Exhibit A: Governments are working to make banks LESS safe
Yesterday an unelected bureaucrat that no one has ever heard of made a stunning announcement that has sweeping implications for anyone with a bank account.
Dombrovskis is Europe's top financial services official, so he controls bank regulations in the European Union.
He issued a stern warning to global bank regulators yesterday that he is prepared to reject any further plans they might have to tighten bank capital requirements.
This might sound rather dry, but it's incredibly important.
"Bank capital" is the most critical component of any bank balance sheet.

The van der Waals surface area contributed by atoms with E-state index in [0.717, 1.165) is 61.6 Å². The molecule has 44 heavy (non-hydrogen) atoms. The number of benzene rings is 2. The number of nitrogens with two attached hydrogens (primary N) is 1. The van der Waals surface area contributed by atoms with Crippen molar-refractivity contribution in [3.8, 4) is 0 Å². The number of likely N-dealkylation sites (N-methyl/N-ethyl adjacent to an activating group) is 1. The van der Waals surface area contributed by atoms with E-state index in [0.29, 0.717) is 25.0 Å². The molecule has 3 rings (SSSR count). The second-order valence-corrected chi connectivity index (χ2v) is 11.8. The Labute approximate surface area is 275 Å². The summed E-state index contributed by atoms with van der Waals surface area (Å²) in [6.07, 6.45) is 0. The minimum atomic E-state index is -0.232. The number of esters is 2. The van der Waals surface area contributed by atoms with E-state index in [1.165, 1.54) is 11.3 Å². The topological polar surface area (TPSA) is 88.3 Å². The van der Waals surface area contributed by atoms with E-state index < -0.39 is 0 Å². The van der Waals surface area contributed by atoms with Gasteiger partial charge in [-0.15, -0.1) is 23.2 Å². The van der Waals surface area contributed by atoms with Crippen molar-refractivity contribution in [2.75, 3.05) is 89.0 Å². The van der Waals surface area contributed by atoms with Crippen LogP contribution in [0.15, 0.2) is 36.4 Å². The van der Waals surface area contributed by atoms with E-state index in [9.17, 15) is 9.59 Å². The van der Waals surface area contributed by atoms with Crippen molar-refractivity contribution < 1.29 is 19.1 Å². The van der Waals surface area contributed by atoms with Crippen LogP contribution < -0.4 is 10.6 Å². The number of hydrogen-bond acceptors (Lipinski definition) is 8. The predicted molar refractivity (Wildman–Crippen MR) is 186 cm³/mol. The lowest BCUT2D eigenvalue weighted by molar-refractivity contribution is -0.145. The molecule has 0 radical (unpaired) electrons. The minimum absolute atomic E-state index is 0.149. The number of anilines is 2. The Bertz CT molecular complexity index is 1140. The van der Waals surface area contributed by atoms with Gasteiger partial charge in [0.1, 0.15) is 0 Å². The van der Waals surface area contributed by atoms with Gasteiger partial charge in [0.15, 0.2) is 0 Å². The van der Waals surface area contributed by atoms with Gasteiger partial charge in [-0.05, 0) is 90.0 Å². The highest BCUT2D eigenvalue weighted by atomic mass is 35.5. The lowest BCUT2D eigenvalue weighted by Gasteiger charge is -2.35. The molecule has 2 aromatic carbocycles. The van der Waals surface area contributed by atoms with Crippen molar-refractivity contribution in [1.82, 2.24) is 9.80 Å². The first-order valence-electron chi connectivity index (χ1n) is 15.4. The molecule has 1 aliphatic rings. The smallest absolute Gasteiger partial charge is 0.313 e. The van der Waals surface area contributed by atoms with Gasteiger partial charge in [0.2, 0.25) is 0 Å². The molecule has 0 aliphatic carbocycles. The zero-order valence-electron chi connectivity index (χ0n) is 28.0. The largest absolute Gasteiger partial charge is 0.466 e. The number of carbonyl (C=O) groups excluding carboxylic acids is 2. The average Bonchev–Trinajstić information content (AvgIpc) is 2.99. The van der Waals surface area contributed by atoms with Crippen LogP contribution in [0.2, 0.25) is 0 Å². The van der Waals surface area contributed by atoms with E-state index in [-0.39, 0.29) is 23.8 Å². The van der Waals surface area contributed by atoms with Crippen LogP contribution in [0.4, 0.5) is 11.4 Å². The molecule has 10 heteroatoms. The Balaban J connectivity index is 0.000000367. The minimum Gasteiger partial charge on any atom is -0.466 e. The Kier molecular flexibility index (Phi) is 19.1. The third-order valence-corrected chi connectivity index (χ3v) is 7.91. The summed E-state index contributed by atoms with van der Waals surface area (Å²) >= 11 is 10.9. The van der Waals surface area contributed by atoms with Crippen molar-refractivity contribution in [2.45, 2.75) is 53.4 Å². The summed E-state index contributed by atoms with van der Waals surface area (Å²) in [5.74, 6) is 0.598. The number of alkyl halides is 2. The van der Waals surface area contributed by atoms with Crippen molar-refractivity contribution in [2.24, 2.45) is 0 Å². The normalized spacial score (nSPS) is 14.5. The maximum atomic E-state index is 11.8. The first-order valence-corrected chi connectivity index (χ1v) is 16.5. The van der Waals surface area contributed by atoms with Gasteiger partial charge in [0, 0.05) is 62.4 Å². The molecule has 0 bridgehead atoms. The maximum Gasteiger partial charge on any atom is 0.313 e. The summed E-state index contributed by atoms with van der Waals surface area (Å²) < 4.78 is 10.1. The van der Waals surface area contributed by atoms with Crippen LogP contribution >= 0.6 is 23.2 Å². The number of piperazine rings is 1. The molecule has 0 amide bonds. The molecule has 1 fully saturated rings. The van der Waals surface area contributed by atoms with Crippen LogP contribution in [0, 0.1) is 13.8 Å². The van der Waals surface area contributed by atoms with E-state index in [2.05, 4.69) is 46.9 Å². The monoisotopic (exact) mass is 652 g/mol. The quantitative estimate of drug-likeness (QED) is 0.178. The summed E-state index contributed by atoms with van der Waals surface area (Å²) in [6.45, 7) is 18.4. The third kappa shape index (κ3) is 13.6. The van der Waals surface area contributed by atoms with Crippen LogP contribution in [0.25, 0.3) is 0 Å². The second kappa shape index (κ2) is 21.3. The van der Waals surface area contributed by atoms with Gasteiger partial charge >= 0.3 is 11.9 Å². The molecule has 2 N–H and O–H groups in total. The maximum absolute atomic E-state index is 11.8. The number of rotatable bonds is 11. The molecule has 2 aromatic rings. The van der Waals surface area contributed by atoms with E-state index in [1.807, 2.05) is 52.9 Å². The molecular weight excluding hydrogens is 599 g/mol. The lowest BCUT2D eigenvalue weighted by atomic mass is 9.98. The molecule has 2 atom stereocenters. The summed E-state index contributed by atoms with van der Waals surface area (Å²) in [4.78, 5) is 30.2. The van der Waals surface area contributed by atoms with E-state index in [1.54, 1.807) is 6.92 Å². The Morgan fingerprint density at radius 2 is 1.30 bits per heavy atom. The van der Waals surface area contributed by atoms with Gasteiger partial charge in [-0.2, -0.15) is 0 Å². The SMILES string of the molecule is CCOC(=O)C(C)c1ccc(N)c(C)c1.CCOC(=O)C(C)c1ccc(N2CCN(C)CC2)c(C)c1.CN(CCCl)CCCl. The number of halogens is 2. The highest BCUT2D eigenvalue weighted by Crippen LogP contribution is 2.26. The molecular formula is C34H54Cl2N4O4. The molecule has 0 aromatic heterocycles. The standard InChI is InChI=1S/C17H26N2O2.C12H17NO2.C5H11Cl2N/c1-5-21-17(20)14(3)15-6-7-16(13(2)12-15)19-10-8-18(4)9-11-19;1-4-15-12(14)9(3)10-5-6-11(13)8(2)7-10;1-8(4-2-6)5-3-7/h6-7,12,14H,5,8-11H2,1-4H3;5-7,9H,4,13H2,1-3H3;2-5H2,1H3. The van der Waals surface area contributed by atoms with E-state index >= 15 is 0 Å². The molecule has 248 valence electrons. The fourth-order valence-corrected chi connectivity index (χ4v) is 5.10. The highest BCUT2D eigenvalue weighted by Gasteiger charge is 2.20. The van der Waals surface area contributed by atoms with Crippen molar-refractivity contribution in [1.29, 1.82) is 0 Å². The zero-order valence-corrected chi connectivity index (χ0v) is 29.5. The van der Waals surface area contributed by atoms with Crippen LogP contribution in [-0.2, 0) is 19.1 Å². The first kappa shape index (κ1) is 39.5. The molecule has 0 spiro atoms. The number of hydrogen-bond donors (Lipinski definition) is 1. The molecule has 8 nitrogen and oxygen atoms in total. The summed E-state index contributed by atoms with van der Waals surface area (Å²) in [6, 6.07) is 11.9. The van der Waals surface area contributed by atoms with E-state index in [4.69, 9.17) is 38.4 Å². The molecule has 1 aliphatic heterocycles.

Capital is like a bank's rainy day fund; when things start to go bad, a bank's capital provides a margin of safety to ensure that their depositors' funds are safe.
Strong banks have ample capital and are able to withstand crises.
Weak banks with low levels of capital collapse. And that's precisely what happened in 2008.
Most banks across the west had very low levels of capital. They had spent years making appallingly stupid 'no money down' loans with 0% teaser interest rates to borrowers with pitiful credit.
When that bubble burst, the banks lost billions of dollars. And it turned out that most of the banks at the time had razor thin levels of capital.